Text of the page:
Every once in a while I come across a succinct comment that ties into something I’ve been thinking about, as happened this morning when I found a link to a transcript of a 2005 lecture by Patrick V. Kirch, and took a look at it. Writes Kirch:
Any compelling theory of change will need to attend to both ultimate and proximate causations, to long-term context and process, and to short-term dynamism and agency.*
Data and research questions are interlinked. Duh.
I’m interested in, most generally, the evolution of political economies or sociopolitical change and continuity. Kirch is right. To assess change, you have to look at data from a range of temporal scales, and thus causation over that same range. This means issues such as demography, subsistence including production and market/exchange, and ideology all are in play.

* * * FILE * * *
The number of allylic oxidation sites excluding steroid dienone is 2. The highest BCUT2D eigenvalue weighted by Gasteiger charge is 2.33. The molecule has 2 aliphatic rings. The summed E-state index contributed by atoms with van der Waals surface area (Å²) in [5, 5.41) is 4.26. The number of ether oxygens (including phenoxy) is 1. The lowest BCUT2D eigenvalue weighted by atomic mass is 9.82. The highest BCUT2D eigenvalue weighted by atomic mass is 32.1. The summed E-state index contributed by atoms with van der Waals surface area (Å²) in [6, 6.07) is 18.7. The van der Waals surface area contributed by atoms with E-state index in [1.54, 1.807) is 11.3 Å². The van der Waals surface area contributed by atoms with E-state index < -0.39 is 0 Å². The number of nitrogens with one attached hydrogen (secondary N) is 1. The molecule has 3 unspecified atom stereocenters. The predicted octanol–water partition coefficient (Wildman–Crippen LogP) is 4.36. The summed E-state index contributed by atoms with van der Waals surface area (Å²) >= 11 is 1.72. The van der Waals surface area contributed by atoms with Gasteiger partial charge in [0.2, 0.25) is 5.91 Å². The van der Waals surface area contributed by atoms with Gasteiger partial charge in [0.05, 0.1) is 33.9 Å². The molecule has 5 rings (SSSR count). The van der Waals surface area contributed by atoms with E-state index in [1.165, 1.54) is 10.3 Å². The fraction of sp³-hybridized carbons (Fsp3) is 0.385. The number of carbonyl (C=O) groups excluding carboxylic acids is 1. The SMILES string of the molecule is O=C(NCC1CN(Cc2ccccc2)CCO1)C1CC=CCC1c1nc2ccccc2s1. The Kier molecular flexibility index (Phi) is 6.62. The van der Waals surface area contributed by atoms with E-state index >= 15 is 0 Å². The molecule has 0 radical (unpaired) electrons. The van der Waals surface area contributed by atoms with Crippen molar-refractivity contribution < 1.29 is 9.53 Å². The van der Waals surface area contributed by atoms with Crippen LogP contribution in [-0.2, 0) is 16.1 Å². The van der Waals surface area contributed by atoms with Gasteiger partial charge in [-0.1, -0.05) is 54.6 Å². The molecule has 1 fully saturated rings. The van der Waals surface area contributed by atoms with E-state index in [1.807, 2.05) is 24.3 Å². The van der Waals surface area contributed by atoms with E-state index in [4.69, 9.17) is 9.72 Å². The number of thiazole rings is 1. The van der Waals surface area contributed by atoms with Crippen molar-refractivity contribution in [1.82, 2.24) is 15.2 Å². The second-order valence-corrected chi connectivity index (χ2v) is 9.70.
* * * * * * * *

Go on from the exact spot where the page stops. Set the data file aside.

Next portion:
Over time, trends toward increasing population (even at the slow scale of multiple generations) mean that subsistence strategies (including the production of non-subsistence goods) must intensify. And that right there is what I keep coming back to. The evolution of political economy is tied to strategies for intensification, in the broadest sense. And intensification often involves centralization…and we’re off!